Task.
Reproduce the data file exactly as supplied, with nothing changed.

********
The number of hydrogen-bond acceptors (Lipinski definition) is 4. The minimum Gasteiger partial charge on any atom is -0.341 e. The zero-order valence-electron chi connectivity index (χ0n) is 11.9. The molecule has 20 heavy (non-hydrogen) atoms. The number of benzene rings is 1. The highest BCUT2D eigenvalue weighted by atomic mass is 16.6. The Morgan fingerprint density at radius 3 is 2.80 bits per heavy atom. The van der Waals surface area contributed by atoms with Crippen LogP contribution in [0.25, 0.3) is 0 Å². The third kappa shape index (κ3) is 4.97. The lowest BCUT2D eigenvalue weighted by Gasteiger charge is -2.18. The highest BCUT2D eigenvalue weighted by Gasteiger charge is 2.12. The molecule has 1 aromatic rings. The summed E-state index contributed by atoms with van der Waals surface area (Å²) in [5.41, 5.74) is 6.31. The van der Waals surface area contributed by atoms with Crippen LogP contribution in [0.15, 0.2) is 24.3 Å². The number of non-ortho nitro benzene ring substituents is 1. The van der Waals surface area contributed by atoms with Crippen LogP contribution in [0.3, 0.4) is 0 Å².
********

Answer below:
The number of hydrogen-bond acceptors (Lipinski definition) is 4. The minimum Gasteiger partial charge on any atom is -0.341 e. The zero-order valence-electron chi connectivity index (χ0n) is 11.9. The molecule has 20 heavy (non-hydrogen) atoms. The number of benzene rings is 1. The highest BCUT2D eigenvalue weighted by atomic mass is 16.6. The Morgan fingerprint density at radius 3 is 2.80 bits per heavy atom. The van der Waals surface area contributed by atoms with Crippen LogP contribution in [0.25, 0.3) is 0 Å². The third kappa shape index (κ3) is 4.97. The lowest BCUT2D eigenvalue weighted by Gasteiger charge is -2.18. The highest BCUT2D eigenvalue weighted by Gasteiger charge is 2.12. The molecule has 1 aromatic rings. The summed E-state index contributed by atoms with van der Waals surface area (Å²) in [5.41, 5.74) is 6.31. The van der Waals surface area contributed by atoms with Crippen LogP contribution in [0.15, 0.2) is 24.3 Å². The number of non-ortho nitro benzene ring substituents is 1. The van der Waals surface area contributed by atoms with Crippen LogP contribution in [0.3, 0.4) is 0 Å².